Facts: A landlord leased property to a nonresidential tenant. The lease provided the landlord with the right to inspect the premises with reasonable notice. The tenant’s attorney notified the landlord all contact with the tenant is to be conducted through the attorney. Later, the landlord wrote the attorney, notifying the attorney of the landlord’s intent to inspect the premises. After no response, the landlord conducted the inspection without acknowledgment by the attorney or tenant.
Claim: The tenant sought money losses for the unconsented to entry and to prevent further access by the landlord, claiming the landlord violated the lease since the landlord did not give the tenant notice of the inspection before entering the property.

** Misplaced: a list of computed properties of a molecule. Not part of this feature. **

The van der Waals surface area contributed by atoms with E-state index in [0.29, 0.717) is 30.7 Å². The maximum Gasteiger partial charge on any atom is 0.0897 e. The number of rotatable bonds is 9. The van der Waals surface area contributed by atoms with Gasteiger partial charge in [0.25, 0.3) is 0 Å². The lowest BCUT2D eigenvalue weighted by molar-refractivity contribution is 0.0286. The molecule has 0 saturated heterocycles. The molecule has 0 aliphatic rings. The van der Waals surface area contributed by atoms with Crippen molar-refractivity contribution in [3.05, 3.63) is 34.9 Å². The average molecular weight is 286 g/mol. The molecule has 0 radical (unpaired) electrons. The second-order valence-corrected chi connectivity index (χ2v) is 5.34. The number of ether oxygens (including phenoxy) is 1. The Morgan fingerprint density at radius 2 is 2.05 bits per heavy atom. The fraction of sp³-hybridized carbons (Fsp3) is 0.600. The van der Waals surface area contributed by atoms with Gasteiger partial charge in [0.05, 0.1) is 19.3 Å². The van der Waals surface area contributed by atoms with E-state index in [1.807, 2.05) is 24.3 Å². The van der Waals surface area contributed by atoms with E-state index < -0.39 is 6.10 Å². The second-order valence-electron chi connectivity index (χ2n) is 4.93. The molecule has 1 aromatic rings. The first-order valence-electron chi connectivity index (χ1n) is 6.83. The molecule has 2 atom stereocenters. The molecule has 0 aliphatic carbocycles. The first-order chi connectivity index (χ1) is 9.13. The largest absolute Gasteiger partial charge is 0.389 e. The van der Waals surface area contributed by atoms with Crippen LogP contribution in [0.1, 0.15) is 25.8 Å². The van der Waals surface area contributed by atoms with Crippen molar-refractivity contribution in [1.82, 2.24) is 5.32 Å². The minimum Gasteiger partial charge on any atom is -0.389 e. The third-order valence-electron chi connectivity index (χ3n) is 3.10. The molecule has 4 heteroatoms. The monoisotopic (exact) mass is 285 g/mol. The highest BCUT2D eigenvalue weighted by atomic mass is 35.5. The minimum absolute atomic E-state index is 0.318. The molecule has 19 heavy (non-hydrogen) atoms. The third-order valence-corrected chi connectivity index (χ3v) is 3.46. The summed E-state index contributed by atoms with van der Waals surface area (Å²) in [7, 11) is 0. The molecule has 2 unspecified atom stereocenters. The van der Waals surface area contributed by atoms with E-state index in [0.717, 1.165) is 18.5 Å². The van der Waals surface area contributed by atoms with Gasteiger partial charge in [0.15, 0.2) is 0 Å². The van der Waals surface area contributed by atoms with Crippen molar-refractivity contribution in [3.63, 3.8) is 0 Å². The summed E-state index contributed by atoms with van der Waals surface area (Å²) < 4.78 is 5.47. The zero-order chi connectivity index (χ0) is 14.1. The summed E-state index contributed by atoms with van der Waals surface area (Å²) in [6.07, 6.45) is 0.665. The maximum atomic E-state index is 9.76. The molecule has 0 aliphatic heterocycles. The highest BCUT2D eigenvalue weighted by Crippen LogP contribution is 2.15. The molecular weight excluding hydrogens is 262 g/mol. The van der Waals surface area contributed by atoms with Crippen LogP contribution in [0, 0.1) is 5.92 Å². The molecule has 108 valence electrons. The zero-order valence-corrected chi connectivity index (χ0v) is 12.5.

Counter claim: The landlord claimed they did not violate the lease as they gave proper notice to the attorney since the tenant demanded the landlord send all communications to the attorney who was to act on the tenant’s behalf.
Holding: A California Court of Appeals held the landlord was not liable for unconsented entry since the landlord did not violate the lease as the landlord gave notice to the attorney as authorized by the tenant to receive all communications on their behalf. [Eucasia Schools Worldwide, Inc. v. DW August Co. (2013) ___ CA 2nd___]